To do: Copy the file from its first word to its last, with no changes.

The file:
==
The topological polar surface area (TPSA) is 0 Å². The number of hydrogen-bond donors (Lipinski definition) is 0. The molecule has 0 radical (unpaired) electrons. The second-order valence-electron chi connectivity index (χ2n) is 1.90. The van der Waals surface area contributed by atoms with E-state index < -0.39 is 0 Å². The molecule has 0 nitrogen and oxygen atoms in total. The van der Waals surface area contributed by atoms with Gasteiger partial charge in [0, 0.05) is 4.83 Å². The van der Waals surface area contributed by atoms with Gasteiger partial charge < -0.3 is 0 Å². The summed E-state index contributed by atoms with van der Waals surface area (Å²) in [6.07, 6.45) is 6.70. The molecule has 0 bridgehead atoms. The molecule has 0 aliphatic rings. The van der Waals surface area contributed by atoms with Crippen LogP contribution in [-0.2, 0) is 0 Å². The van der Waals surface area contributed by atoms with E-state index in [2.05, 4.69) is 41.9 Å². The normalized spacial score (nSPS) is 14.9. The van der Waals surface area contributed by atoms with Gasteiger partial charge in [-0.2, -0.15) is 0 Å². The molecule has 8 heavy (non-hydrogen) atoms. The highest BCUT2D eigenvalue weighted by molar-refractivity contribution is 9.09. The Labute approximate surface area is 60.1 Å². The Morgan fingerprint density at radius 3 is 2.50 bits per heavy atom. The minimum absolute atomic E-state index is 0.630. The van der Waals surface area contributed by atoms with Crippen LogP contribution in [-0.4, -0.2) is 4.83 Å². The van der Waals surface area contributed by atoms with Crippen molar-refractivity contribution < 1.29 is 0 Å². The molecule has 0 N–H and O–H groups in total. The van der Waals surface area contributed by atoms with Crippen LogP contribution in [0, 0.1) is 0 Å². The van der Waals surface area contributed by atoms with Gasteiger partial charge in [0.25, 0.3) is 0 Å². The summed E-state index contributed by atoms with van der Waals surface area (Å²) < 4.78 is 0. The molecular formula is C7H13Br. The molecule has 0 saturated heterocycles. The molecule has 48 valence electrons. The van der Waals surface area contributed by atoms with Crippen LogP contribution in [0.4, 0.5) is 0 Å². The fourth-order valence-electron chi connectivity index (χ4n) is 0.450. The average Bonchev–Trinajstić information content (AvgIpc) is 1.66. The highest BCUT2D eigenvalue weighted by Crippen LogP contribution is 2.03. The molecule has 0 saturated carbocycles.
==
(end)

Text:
The topological polar surface area (TPSA) is 0 Å². The number of hydrogen-bond donors (Lipinski definition) is 0. The molecule has 0 radical (unpaired) electrons. The second-order valence-electron chi connectivity index (χ2n) is 1.90. The van der Waals surface area contributed by atoms with E-state index < -0.39 is 0 Å². The molecule has 0 nitrogen and oxygen atoms in total. The van der Waals surface area contributed by atoms with Gasteiger partial charge in [0, 0.05) is 4.83 Å². The van der Waals surface area contributed by atoms with Gasteiger partial charge < -0.3 is 0 Å². The summed E-state index contributed by atoms with van der Waals surface area (Å²) in [6.07, 6.45) is 6.70. The molecule has 0 bridgehead atoms. The molecule has 0 aliphatic rings. The van der Waals surface area contributed by atoms with Crippen LogP contribution in [-0.2, 0) is 0 Å². The van der Waals surface area contributed by atoms with E-state index in [2.05, 4.69) is 41.9 Å². The normalized spacial score (nSPS) is 14.9. The van der Waals surface area contributed by atoms with Gasteiger partial charge in [-0.2, -0.15) is 0 Å². The molecule has 8 heavy (non-hydrogen) atoms. The highest BCUT2D eigenvalue weighted by molar-refractivity contribution is 9.09. The Labute approximate surface area is 60.1 Å². The Morgan fingerprint density at radius 3 is 2.50 bits per heavy atom. The minimum absolute atomic E-state index is 0.630. The van der Waals surface area contributed by atoms with Crippen LogP contribution in [-0.4, -0.2) is 4.83 Å². The van der Waals surface area contributed by atoms with Crippen molar-refractivity contribution < 1.29 is 0 Å². The molecule has 0 N–H and O–H groups in total. The van der Waals surface area contributed by atoms with Crippen LogP contribution in [0, 0.1) is 0 Å². The van der Waals surface area contributed by atoms with Gasteiger partial charge in [0.25, 0.3) is 0 Å². The summed E-state index contributed by atoms with van der Waals surface area (Å²) < 4.78 is 0. The molecular formula is C7H13Br. The molecule has 0 saturated heterocycles. The molecule has 48 valence electrons. The van der Waals surface area contributed by atoms with Crippen LogP contribution in [0.4, 0.5) is 0 Å². The fourth-order valence-electron chi connectivity index (χ4n) is 0.450. The average Bonchev–Trinajstić information content (AvgIpc) is 1.66. The highest BCUT2D eigenvalue weighted by Crippen LogP contribution is 2.03. The molecule has 0 saturated carbocycles.